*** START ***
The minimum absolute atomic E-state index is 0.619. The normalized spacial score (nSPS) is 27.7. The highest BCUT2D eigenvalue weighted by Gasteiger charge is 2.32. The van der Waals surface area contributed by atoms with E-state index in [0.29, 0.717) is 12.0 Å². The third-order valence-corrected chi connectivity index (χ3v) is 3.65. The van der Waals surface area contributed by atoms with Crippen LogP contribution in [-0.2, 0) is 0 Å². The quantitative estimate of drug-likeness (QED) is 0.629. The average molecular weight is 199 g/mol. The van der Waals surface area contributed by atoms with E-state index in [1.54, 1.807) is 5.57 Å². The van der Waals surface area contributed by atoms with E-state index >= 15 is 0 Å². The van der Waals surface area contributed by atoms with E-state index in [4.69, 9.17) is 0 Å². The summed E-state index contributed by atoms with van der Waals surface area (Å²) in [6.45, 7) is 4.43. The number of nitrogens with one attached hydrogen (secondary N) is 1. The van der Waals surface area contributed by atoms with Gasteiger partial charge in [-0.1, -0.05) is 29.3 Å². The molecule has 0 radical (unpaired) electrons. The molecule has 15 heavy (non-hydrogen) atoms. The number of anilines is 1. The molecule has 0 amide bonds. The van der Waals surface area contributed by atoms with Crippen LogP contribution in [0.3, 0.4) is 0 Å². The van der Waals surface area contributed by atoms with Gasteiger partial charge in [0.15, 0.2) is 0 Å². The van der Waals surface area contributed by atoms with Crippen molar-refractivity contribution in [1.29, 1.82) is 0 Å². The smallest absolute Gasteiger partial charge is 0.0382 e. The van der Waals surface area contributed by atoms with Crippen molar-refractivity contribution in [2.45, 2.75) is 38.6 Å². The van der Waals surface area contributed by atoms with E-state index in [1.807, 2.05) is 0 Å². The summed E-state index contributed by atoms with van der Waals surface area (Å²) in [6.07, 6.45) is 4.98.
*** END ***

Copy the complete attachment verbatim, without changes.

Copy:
The minimum absolute atomic E-state index is 0.619. The normalized spacial score (nSPS) is 27.7. The highest BCUT2D eigenvalue weighted by Gasteiger charge is 2.32. The van der Waals surface area contributed by atoms with E-state index in [0.29, 0.717) is 12.0 Å². The third-order valence-corrected chi connectivity index (χ3v) is 3.65. The van der Waals surface area contributed by atoms with Crippen LogP contribution in [-0.2, 0) is 0 Å². The quantitative estimate of drug-likeness (QED) is 0.629. The average molecular weight is 199 g/mol. The van der Waals surface area contributed by atoms with E-state index in [1.54, 1.807) is 5.57 Å². The van der Waals surface area contributed by atoms with E-state index >= 15 is 0 Å². The van der Waals surface area contributed by atoms with E-state index in [4.69, 9.17) is 0 Å². The summed E-state index contributed by atoms with van der Waals surface area (Å²) in [6.45, 7) is 4.43. The number of nitrogens with one attached hydrogen (secondary N) is 1. The van der Waals surface area contributed by atoms with Gasteiger partial charge in [-0.1, -0.05) is 29.3 Å². The molecule has 0 radical (unpaired) electrons. The molecule has 15 heavy (non-hydrogen) atoms. The number of anilines is 1. The molecule has 0 amide bonds. The van der Waals surface area contributed by atoms with Crippen LogP contribution in [0.3, 0.4) is 0 Å². The van der Waals surface area contributed by atoms with Gasteiger partial charge in [0.15, 0.2) is 0 Å². The van der Waals surface area contributed by atoms with Crippen molar-refractivity contribution in [1.29, 1.82) is 0 Å². The smallest absolute Gasteiger partial charge is 0.0382 e. The van der Waals surface area contributed by atoms with Crippen molar-refractivity contribution in [2.45, 2.75) is 38.6 Å². The van der Waals surface area contributed by atoms with E-state index in [1.807, 2.05) is 0 Å². The summed E-state index contributed by atoms with van der Waals surface area (Å²) in [6.07, 6.45) is 4.98.